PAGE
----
Vision Beyond Your Resources

Vision Beyond Your Resources

Have you ever dreamed a dream that was so big you knew it could never happen? – but it didn’t stop you from hoping.

When the leadership at Faith Fellowship decided in 1996 that they wanted this church to reflect our community more they agreed that we should become more culturally diverse. Our small vision team in 2002 dreamed of starting a daycare, refugee houses and other significant ministries which would help us reflect the “every tribe, tongue and nation” image of Revelation 5 and 7. We decided that we “want to get a taste of heaven now.”

50 nations in one family is a dream now realized. One that needs new energy and guardianship lest we take our diversity for granted. New Hope Childcare has nurtured over 500 children and New Hope refugee homes have sheltered over 600 refugees from 60 different countries. While we gained some stimulus toward diversity from these initiatives they haven’t been the bridge we depend on for growth. Only as you share your life, faith and invitation will we see this dream grow for what God has next.

God has been gracious. But sometimes, when you see a dream come true, it comes to be the norm and we stop being amazed at what God has done, is doing, and can still do.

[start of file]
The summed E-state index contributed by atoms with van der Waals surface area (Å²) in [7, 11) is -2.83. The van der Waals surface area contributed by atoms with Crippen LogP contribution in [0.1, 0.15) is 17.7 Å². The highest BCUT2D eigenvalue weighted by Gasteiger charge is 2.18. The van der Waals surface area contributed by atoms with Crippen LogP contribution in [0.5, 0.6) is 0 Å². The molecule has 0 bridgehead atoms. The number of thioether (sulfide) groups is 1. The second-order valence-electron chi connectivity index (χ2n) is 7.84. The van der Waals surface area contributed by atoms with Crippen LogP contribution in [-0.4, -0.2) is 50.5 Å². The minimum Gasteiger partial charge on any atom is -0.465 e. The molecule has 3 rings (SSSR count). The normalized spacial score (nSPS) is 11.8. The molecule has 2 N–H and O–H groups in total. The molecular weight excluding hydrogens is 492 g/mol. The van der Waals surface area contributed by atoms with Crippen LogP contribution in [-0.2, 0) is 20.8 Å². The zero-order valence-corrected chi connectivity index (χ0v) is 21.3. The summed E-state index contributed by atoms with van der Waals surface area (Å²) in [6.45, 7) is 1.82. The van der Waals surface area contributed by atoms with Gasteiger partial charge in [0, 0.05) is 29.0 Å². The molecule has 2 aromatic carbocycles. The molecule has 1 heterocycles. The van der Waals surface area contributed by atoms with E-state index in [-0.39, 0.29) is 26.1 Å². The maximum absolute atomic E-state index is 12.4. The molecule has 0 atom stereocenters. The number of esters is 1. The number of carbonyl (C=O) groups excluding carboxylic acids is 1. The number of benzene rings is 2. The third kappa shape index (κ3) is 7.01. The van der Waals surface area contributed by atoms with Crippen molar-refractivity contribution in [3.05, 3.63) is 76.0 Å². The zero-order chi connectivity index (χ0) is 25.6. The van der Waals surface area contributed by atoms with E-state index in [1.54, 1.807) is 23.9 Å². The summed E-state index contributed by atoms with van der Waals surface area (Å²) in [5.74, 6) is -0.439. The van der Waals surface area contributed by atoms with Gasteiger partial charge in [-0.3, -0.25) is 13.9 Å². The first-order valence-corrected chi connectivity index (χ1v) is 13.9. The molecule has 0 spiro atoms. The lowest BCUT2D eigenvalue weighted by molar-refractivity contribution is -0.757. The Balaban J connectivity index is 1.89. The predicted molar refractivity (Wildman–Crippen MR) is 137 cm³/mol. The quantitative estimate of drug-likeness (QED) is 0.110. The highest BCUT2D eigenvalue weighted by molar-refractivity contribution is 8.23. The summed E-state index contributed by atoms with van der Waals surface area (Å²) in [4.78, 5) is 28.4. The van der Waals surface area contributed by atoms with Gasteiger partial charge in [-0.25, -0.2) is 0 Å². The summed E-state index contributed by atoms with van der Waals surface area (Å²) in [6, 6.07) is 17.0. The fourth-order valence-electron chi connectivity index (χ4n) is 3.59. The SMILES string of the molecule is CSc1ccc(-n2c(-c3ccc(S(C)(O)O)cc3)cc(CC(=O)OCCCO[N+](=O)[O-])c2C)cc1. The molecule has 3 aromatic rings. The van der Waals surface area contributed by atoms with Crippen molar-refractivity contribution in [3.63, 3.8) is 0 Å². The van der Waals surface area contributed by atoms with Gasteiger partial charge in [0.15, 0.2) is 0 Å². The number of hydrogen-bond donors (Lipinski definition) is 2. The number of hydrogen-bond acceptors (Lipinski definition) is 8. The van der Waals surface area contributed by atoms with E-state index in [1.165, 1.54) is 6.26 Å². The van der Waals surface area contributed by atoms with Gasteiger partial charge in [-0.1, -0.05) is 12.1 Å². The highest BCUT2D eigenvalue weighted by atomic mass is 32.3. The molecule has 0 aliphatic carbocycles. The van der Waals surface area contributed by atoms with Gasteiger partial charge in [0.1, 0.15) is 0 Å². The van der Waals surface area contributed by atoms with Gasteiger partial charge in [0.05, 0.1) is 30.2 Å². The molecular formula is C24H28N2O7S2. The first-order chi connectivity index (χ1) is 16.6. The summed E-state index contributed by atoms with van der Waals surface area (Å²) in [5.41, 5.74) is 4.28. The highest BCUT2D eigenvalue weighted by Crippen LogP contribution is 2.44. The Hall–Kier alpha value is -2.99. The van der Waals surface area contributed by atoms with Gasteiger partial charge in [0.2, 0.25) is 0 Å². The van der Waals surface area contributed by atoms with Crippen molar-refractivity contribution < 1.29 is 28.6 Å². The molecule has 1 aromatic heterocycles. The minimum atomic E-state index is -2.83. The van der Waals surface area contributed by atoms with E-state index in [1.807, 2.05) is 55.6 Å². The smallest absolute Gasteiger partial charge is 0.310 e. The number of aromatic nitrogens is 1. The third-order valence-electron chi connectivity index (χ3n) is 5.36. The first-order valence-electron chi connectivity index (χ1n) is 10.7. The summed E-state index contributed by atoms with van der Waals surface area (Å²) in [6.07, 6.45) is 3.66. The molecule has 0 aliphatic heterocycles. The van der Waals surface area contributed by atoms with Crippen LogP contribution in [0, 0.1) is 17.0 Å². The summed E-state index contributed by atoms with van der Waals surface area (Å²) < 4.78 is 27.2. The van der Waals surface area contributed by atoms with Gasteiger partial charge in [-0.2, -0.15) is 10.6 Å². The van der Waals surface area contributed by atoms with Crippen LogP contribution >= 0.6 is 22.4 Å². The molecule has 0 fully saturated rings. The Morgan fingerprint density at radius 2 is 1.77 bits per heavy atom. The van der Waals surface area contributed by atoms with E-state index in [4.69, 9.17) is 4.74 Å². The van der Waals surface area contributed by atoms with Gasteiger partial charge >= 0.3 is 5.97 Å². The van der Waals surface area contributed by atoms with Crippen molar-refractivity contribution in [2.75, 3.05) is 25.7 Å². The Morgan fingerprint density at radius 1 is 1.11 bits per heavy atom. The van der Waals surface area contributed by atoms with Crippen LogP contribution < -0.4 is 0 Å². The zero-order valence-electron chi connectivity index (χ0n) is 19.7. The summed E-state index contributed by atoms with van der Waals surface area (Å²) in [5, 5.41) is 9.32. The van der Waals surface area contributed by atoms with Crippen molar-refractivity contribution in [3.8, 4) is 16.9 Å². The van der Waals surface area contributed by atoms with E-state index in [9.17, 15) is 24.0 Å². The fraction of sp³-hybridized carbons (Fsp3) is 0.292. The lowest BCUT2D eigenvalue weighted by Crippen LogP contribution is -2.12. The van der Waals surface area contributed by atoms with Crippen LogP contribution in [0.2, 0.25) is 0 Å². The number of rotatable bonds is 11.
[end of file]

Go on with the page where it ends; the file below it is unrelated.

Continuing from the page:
In Mark Batterson’s book, The Circle Maker, he describes how a couple in New York gave a generous gift toward the vision of coffee-house style churches all over because it was a “vision beyond your resources.”

Here’s what he says to stimulate our own dreams about what God can do.

“The rationale behind the gift was just as meaningful as the gift itself. And that rationale has inspired us to keep dreaming irrational dreams. Those four words, vision beyond your resources, have become a mantra for the ministry of National Community Church. We refuse to let our budget determine our vision. That left-brained approach is a wrong-brained approach because it’s based on our limited resources rather than on God’s unlimited provision. Faith is allowing your God-given vision to determine your budget. That certainly does not mean you practice poor financial stewardship, spend beyond your means, and accumulate a huge debt load. It does mean that you take a step of faith when God gives you a vision because you trust that the One who gave you the vision is going to make provision. And for the record, if the vision is from God, it will most definitely be beyond your means.” (pp. 62-62)

What is your biggest dream for our church community? What do you think God’s biggest dream for us might be? How will you pray this year as we wait for the good plans he is unleashing?


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